Lex Dillon, (Ngāti Irakehu) knows that one of the challenges for Ngāi Tahu in todays’ society is maintaining the integrity of the iwi while facing social changes. He says that "Whai Rawa is a valuable way of addressing that, of keeping iwi members in touch.”
Lex Dillion (Ngāti Irakehu) has always felt it was up to him and his late wife Robyn to take care of themselves in retirement, and was very keen to join Whai Rawa when it began in 2006. Lex also signed his three children up – Luke 36, Sean 34 and Hannah 31. Sean’s six-month-old daughter, Lucia, is a member of Whai Rawa too. Luke is saving for retirement while Sean and Hannah are hoping to use their savings for their first homes.
Lex intends to save his Whai Rawa balance until he retires and then use it to live a comfortable retirement and help his moko. As soon as Lex joined, he saved into his Whai Rawa through automatic payment – “that way it’s completely painless” – and he also gifted the children money for their Whai Rawa accounts for birthdays.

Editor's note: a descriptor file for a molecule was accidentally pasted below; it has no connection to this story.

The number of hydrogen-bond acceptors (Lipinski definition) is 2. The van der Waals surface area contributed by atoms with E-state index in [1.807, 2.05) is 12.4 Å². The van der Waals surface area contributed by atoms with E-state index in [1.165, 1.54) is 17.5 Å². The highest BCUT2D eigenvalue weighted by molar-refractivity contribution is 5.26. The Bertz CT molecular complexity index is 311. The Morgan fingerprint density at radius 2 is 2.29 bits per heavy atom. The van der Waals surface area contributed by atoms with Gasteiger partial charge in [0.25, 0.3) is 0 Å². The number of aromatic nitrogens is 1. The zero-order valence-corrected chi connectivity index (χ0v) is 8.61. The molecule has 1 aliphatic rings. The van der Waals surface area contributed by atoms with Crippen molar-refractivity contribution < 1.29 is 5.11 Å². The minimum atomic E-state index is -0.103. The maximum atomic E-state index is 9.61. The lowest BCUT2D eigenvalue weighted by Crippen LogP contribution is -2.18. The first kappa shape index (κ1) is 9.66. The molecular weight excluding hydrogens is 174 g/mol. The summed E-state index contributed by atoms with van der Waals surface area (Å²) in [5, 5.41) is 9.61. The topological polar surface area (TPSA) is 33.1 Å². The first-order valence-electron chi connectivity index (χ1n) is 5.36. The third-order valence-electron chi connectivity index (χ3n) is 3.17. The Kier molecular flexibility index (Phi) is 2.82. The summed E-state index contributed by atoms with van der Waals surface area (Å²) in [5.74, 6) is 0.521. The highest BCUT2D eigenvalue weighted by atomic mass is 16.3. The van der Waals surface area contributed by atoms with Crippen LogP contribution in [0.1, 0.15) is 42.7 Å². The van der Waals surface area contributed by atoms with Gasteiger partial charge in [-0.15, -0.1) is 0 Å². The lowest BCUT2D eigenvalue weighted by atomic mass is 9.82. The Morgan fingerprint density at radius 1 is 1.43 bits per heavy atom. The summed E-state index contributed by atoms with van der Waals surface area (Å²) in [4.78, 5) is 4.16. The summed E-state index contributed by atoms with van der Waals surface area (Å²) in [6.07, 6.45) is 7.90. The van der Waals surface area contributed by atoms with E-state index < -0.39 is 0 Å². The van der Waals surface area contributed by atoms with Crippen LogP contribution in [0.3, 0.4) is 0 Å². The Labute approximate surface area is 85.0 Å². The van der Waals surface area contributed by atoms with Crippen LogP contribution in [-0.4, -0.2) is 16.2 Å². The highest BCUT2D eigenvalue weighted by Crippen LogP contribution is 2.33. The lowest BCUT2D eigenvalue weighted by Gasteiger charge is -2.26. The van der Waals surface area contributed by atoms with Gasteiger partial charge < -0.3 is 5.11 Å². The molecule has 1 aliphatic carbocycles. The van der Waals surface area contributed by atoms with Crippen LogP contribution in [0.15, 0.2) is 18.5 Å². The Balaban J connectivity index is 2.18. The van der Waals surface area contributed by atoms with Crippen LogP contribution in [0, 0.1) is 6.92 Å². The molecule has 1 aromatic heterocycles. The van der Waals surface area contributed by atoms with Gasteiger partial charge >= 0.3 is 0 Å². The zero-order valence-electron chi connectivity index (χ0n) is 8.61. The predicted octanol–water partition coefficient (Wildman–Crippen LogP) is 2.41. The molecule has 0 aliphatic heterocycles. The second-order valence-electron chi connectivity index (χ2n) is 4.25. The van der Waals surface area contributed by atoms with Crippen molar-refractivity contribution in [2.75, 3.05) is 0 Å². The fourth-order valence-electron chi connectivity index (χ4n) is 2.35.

When Lex Dillon was in his first year of university, a Ngāi Tahu education grant paid for his law textbook. That may have been decades ago, but Lex, now 63, remembers it well. “That book was worth a week and half of wages back then, and the Ngāi Tahu grant made a huge difference to me. That’s one of the reasons I signed up to Whai Rawa as soon as possible. I know the power that good financial schemes like this have to change lives,” he says.
Whai Rawa has also provided a valuable link back to his iwi. “One of the challenges for Ngāi Tahu in todays’ society is maintaining the integrity of the iwi while facing social changes. Whai Rawa is a valuable way of addressing that, of keeping iwi members in touch.”